Theatrophone | Maitre de L’Affiche: Plate #33
This artwork is from Les Maitres de L’Affiche series; miniature versions of outstanding stone lithograph artworks of the most important advertising posters by the finest artists.
One of the most popular of Cheret’s in the Maitre series, owing mainly to the 1896 use of a “telephone” style device.
The theatrophone was a distant ancestor of the jukebox. An early telephonic device, it was originally used to “broadcast” music from the Paris Opera. Anyone who inserted a coin could listen to the music through earphones. Although the beautiful subject is a picture-perfect Chérette, she is uncharacteristically wearing black gloves, which Cheret probably provided so that he could more precisely render the use of the actual machine. The gentleman in the background is suggestively waiting, either for the woman — or to use the phone! (Swann)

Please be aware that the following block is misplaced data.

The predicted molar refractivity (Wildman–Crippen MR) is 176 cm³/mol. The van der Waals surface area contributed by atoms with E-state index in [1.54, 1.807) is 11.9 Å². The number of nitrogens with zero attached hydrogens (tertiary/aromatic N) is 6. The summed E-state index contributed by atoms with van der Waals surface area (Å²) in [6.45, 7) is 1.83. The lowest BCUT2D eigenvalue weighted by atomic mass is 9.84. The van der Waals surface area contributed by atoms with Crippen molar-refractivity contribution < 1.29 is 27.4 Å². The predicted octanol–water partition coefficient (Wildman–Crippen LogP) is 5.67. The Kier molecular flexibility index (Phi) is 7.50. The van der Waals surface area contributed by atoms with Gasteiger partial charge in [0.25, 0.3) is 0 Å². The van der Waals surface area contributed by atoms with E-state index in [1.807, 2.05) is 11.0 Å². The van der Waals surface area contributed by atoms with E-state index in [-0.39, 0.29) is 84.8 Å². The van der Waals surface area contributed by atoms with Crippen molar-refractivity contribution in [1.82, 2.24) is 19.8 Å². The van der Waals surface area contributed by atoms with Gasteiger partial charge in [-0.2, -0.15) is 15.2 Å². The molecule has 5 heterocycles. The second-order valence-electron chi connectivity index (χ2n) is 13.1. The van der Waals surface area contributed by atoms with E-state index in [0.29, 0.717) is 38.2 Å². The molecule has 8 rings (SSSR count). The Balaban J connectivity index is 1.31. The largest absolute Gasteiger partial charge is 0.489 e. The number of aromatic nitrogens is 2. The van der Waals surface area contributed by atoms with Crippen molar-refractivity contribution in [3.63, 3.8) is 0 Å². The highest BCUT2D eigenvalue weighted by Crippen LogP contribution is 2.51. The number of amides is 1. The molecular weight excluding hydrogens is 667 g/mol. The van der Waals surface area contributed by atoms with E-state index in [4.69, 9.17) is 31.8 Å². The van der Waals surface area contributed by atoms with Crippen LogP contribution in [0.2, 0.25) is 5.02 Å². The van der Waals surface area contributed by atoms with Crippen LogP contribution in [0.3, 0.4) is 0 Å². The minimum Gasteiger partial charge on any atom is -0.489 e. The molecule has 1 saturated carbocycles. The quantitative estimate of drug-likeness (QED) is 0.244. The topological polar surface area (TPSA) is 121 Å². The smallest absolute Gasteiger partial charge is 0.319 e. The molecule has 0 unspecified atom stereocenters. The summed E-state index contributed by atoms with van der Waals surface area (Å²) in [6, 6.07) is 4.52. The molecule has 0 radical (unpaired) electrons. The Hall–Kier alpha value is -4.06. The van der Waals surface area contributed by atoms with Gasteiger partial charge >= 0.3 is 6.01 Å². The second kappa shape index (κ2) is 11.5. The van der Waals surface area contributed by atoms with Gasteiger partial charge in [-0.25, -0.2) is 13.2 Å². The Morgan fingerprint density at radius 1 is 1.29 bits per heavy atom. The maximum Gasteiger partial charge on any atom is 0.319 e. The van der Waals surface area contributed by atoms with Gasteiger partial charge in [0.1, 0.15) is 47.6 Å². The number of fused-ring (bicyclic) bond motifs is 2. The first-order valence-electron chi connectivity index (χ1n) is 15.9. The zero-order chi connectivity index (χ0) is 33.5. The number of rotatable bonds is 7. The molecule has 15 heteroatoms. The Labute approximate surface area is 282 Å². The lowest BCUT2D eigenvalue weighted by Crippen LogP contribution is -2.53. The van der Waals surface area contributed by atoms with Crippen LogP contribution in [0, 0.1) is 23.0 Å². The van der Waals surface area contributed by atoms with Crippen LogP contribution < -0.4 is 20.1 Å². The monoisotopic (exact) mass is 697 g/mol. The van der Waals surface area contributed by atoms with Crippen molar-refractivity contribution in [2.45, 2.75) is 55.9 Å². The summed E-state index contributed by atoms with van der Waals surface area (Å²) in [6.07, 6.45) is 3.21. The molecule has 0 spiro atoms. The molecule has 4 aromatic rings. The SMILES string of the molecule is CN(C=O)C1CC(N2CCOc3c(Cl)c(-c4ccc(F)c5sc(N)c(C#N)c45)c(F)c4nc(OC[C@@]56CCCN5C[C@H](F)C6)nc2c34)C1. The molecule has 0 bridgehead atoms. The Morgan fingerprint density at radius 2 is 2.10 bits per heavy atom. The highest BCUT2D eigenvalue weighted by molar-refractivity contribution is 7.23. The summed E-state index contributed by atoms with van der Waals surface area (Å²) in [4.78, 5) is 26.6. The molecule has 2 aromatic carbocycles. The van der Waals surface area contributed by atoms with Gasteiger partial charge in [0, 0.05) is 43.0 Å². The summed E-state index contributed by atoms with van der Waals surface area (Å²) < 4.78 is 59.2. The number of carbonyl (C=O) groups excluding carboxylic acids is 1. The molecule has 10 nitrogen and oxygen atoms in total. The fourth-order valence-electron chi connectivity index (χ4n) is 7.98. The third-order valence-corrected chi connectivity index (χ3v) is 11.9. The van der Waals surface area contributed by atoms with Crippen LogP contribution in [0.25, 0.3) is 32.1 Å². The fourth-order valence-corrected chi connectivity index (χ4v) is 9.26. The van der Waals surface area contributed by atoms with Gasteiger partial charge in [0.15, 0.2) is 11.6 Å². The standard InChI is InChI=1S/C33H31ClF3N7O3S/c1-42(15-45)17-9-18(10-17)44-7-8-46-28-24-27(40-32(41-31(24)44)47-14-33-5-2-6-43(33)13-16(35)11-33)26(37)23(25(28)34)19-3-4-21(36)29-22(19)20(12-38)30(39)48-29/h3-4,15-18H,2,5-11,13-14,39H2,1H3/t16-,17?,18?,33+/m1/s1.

“This was the earliest example of live transmission for a fee, a subscriber could listen to an opera or a recital that was being picked up by a telephone hookup. The young woman doing the listening is one of Cheret’s most charming models.”(Rennert, PAI-XXVII, 353)
“The achievement of Cheret was to create a world of explosive happiness, and to paste it on the walls of Paris. As a painter he will be remembered for what Huysmans calls his ‘spirit of nervous gaiety’, as a lithographer for his superb technique, and as a poster artist for being the ancestor of all modern advertising.” (Abdy p.36)
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